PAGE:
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Exploring Google Search's tenuous relationship with pirated content

Evan Dashevsky | Sept. 12, 2013
Mountain View says it filters copyright-infringing content from its autocomplete function, but not all search filters are created equal.

Meanwhile, search for a phrase like "the pirate bay eminem", "the pirate bay ironman" or "the pirate bay sisterhood of the travelling pants 2" will all return relevant torrent searches within The Pirate Bay. While the returns will not be available in the main search field until you click it, this is a curious loophole in the Mountain View's search filtering algorithm.

Meanwhile, the top-level urls for sites included in BPI's most recent DCMA request, such as for, will autocomplete on the US Site when you search for the terms "MP3 Chief" or "mp3chief" in autocomplete with associated links in the returns page below the search bar.

In fact, Google autocomplete worked for many (but not all) urls included in BPI's DMCA request including, (under search term "nakido"), ("free-albums"), and ("indowebster").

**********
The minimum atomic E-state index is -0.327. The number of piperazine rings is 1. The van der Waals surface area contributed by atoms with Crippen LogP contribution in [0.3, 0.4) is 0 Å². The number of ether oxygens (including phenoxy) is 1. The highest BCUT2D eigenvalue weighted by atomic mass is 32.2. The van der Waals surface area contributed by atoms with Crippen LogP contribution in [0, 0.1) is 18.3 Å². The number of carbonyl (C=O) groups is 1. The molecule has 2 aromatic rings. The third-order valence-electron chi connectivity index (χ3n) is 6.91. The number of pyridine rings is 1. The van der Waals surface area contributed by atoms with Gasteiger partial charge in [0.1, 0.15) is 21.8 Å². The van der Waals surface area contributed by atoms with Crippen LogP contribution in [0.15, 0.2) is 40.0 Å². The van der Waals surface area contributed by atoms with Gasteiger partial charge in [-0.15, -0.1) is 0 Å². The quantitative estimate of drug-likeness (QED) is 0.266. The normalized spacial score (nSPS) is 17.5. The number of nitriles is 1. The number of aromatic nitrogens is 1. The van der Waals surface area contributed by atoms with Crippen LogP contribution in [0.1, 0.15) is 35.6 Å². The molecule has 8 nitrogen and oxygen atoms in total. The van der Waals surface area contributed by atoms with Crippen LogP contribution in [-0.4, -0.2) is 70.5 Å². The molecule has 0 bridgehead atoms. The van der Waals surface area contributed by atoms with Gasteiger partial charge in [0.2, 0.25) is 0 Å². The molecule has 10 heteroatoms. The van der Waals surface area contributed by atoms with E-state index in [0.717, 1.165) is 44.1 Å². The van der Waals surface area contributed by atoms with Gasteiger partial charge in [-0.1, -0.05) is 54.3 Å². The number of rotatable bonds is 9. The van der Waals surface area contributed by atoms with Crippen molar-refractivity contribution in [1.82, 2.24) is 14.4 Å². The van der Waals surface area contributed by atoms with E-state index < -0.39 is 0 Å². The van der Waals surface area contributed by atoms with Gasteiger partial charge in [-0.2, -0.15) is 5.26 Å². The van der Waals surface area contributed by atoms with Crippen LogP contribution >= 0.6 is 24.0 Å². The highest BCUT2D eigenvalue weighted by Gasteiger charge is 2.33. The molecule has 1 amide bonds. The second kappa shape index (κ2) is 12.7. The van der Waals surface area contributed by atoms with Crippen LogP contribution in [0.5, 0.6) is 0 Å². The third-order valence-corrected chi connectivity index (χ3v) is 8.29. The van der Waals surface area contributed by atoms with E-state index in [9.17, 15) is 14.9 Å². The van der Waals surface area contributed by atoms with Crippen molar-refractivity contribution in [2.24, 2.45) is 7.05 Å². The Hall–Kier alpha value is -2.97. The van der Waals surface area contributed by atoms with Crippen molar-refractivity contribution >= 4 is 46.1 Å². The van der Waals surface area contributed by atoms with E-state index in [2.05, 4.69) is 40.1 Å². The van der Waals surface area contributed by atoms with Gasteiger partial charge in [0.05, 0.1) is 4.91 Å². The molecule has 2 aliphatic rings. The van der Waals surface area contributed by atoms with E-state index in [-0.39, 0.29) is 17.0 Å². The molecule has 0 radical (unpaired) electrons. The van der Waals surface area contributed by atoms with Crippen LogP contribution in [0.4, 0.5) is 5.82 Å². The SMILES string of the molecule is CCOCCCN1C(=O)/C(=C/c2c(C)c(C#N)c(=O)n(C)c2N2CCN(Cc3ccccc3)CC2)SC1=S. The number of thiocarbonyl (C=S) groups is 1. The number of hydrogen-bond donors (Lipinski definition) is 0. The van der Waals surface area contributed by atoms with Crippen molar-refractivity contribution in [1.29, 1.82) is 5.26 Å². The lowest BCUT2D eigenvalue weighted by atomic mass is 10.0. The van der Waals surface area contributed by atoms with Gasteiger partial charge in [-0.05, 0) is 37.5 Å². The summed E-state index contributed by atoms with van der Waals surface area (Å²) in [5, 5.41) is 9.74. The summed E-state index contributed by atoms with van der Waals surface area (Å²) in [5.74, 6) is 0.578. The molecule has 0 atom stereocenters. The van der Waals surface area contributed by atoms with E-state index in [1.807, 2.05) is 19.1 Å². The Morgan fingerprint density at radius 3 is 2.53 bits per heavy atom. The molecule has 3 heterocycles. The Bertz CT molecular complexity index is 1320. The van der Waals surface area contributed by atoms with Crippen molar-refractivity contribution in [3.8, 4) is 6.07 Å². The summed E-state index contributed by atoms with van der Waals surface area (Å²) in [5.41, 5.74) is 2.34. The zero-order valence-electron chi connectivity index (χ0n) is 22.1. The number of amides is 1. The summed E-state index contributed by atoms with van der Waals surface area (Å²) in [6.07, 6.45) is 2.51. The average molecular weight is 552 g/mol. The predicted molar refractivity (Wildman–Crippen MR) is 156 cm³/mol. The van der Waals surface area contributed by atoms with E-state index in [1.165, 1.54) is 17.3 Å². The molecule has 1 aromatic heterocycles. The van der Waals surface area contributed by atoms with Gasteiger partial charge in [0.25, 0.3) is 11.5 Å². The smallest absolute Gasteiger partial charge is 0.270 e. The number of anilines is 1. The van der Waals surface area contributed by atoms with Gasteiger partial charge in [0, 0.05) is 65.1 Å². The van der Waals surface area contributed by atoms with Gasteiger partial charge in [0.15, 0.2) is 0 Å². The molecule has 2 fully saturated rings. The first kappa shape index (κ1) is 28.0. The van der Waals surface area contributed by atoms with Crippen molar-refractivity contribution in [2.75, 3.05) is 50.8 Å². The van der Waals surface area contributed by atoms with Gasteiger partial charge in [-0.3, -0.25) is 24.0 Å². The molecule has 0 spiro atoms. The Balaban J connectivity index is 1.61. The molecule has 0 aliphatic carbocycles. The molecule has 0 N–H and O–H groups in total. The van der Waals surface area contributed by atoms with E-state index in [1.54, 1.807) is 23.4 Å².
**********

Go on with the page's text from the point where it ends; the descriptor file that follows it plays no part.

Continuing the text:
Autocompletely hit-and-miss
According to Google's autocomplete FAQ, the autocomplete terms are the algorithm-driven result of "search activity from all web users and the content of web pages indexed by Google." Google also readily acknowledges that the autocomplete function is does not roam completely unchecked. In addition to filtering out "objectionable" material such as pornography, violence, or hate speech in the autocomplete function, the company filters out terms that "are frequently used to find content that infringes copyrights."

Google's position on its autocomplete function becomes even more curious when you consider how it relates to porn searches. If you were search for the domain name of a well-known pornography site—which Google explicitly says it will filter though its autocomplete—it will not turn up in autocomplete. This is true for a number of sites I tried with seemingly innocuous url names. Unlike The Pirate Bay searches, you will not receive a proper autocomplete even if you conjoin the words together and include the period afterwards. Try it if you're at home on a work computer—assuming you know the name of at least one adult site.

We have contacted Google for clarification on their autocomplete functionality and will update when and if we receive any response.


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